As a last resort, the OPA assembled a 13-person panel for a blind study. None of the panelists heard the n-word after listening to the recording for the first time, and only five heard the slur after investigators revealed the allegations against Zimmer.

LIHI director Sharon Lee told PubliCola last month that “the majority” of people living at the hotel “are not candidates for rapid rehousing.” The Chief Seattle Club did not immediately respond to a request for comment.

2. Neither an outside audio expert nor a 13-person panel could conclusively tell Seattle’s Office of Police Accountability whether an officer called a man the n-word during a 2020 DUI arrest.

The OPA’s investigation into whether Seattle Police Officer Jacob Zimmer used the racial slur hinged on a single, hard-to-discern word captured on Zimmer’s body-worn video during the arrest. According to the original OPA complaint, Zimmer commented that the man was a “tall-ass n—-r.”

After reviewing the recording himself, Zimmer insisted that he had, in fact, said “tall-ass man”; he argued that he was trying to build a rapport with the man to lower tensions while driving him to the hospital for a blood draw. Though Zimmer’s partner did not remember precisely what he heard, he was also certain that Zimmer hadn’t used the racist slur.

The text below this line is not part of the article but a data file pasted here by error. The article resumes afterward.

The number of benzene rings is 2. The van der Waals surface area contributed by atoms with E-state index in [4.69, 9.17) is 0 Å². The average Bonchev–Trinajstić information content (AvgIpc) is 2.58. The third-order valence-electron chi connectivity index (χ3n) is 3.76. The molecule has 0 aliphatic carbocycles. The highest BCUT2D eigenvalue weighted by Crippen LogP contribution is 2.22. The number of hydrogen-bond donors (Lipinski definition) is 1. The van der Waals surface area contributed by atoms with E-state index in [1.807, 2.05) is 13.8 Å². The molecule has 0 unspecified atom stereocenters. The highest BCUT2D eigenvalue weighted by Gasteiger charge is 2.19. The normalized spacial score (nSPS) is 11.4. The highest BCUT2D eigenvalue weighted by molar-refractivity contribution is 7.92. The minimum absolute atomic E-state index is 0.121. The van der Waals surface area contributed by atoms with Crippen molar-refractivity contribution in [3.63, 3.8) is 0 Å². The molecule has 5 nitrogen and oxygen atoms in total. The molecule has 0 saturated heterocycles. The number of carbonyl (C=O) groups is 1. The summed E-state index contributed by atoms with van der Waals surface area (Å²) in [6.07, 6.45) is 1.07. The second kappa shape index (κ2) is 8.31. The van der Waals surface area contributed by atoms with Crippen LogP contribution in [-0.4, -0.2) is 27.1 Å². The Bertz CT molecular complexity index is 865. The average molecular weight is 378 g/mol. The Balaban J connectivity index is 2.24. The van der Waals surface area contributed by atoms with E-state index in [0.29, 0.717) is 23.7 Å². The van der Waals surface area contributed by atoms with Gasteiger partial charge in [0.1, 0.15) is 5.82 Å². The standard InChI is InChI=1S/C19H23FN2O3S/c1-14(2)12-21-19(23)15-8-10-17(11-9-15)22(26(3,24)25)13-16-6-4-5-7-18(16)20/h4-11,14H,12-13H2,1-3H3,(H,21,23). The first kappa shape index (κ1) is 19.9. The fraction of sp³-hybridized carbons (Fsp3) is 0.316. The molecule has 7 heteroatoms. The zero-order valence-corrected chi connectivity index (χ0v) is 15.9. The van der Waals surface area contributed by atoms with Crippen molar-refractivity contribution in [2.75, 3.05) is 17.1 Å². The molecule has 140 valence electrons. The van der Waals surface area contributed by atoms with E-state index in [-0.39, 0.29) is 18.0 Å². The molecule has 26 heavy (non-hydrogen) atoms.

OPA investigators who reviewed the officers’ body-worn video wrote in their report that neither Zimmer’s partner nor the man in custody appeared to react as if the officer had used the word. However, after trying unsuccessfully to clean up the recording to determine exactly what Zimmer said, the investigators looked for help.

OPA staff members took turns listening to the recording and offering their interpretations. When that strategy also failed to reach a clear answer, the OPA hired a video and audio analyst to better isolate the mystery word; that expert was only able to conclude that the word contained two syllables, undercutting Zimmer’s claim.

As a last resort, the OPA assembled a 13-person panel for a blind study. None of the panelists heard the n-word after listening to the recording for the first time, and only five heard the slur after investigators revealed the allegations against Zimmer.

Without any conclusive evidence against Zimmer, OPA Director Andrew Myerberg chose to close the case. “Even if I personally hear the use of a slur,” he wrote, his investigators couldn’t meet the burden of proof needed to discipline Zimmer—which, in this case, would mean termination.

Though the OPA routinely investigates bias allegations against SPD officers, the high bar for proving bias means that the office often closes investigations without reaching a clear conclusion. A recent exception involved an officer who called his Black coworker a “fucking thug” for wearing workout clothes in the North Precinct locker room; after an OPA investigation, Interim Seattle Police Chief Adrian Diaz suspended Officer Andrew Marks without pay.

One thought on “Panel Can’t Tell if Cop Uttered Slur; Three Months In, Just 10 Have Moved to Rapid Rehousing from Hotel Shelters”

Leave a Reply

This site uses Akismet to reduce spam. Learn how your comment data is processed.